UMBC Joint Center for Earth Systems (JCET) and NASA Goddard Space Flight Center
On Earth, the vast majority of precipitation originates as snow particles in the atmosphere. At middle and high latitudes, snow falling on land contributes to snowpack; a critical source of freshwater for spring and summer months. Snow on the ground also provides an atmospheric cooling mechanism due to it's high visible-light albedo. In the middle and lower latitudes, falling snow often melts, becoming rain -- feeding our streams, rivers, and lakes. The growth and melting of snow also contributes to heating / cooling of the atmosphere through phase change, influencing atmospheric motions and stability. It is critical, especially given our changing climate, to be able to accurately measure atmospheric snow on a global basis for long time periods.
One of the key challenges to measurement is understanding how the physical characteristics a snowflake influence millimeter-wavelength observations made from a satellite-based remote sensing platform. On both the microscopic and synoptic scales, the physical aspects of the initiation, growth, and dissipation of an individual snowflake are reasonably well understood. However, when considering a precipitating cloud containing a wide variety of sizes, habits, orientations, phases, of snow, the problem of characterizing the 3-D scene in analytical fashion becomes troublesome.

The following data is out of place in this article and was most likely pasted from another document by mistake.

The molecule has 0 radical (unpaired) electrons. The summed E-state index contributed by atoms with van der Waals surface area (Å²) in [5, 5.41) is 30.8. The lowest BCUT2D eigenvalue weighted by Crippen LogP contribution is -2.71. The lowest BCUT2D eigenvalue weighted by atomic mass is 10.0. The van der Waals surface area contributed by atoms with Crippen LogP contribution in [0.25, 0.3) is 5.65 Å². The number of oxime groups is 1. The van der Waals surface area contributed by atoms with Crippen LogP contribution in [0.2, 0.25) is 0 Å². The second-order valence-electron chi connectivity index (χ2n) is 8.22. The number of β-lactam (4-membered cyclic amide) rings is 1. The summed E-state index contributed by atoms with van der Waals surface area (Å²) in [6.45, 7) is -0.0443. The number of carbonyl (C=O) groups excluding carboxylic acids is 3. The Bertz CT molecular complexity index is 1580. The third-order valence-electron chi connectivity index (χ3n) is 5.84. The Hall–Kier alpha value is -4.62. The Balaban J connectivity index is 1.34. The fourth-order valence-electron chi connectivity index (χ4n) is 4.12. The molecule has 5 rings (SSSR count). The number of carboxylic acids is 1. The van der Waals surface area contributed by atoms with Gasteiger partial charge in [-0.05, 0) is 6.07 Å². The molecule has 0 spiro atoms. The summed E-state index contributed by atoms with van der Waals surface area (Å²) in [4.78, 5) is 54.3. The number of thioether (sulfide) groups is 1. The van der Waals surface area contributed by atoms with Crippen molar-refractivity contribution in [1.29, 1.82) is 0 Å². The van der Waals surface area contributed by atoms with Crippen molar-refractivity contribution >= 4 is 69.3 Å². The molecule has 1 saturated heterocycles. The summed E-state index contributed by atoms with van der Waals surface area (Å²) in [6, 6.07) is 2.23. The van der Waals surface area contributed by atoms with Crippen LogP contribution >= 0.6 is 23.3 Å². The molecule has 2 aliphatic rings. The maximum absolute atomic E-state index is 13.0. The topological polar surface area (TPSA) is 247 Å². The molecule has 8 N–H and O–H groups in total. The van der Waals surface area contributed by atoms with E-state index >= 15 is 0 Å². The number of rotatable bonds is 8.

In this talk I will focus the physical processes which contribute to the growth and eventual destruction of an individual snowflake, and I will describe how these individual processes are treated when considering a diverse ensemble of snow particles within, for example, a precipitating cloud. I will also briefly describe how the physical properties of snow particles influence incident electromagnetic waves at centimeter and millimeter wavelengths (~1-22 mm or 13 to 220 GHz), and the ramifications for inferring information about snow based on satellite observations at these wavelengths.
Physics Bldg., room 401